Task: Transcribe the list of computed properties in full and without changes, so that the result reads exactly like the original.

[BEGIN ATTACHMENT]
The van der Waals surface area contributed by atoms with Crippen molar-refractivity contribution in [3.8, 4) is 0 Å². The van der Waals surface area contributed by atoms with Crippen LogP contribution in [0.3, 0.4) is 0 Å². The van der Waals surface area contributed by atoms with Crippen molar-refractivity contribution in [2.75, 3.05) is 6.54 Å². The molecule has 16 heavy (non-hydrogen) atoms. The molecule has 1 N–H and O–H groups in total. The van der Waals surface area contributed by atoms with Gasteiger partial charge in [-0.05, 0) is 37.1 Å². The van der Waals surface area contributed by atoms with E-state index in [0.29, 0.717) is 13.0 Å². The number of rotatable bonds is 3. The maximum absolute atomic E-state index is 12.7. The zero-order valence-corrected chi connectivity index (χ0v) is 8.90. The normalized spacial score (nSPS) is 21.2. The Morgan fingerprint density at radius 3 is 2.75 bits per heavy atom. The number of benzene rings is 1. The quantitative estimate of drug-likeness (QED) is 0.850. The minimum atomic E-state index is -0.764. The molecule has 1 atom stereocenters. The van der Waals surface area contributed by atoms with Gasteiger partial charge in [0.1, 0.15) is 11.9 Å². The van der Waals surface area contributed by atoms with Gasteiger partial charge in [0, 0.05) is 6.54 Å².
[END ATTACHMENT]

The van der Waals surface area contributed by atoms with Crippen molar-refractivity contribution in [3.8, 4) is 0 Å². The van der Waals surface area contributed by atoms with Crippen LogP contribution in [0.3, 0.4) is 0 Å². The van der Waals surface area contributed by atoms with Crippen molar-refractivity contribution in [2.75, 3.05) is 6.54 Å². The molecule has 16 heavy (non-hydrogen) atoms. The molecule has 1 N–H and O–H groups in total. The van der Waals surface area contributed by atoms with Gasteiger partial charge in [-0.05, 0) is 37.1 Å². The van der Waals surface area contributed by atoms with E-state index in [0.29, 0.717) is 13.0 Å². The number of rotatable bonds is 3. The maximum absolute atomic E-state index is 12.7. The zero-order valence-corrected chi connectivity index (χ0v) is 8.90. The normalized spacial score (nSPS) is 21.2. The Morgan fingerprint density at radius 3 is 2.75 bits per heavy atom. The number of benzene rings is 1. The quantitative estimate of drug-likeness (QED) is 0.850. The minimum atomic E-state index is -0.764. The molecule has 1 atom stereocenters. The van der Waals surface area contributed by atoms with Gasteiger partial charge in [0.1, 0.15) is 11.9 Å². The van der Waals surface area contributed by atoms with Gasteiger partial charge in [0, 0.05) is 6.54 Å².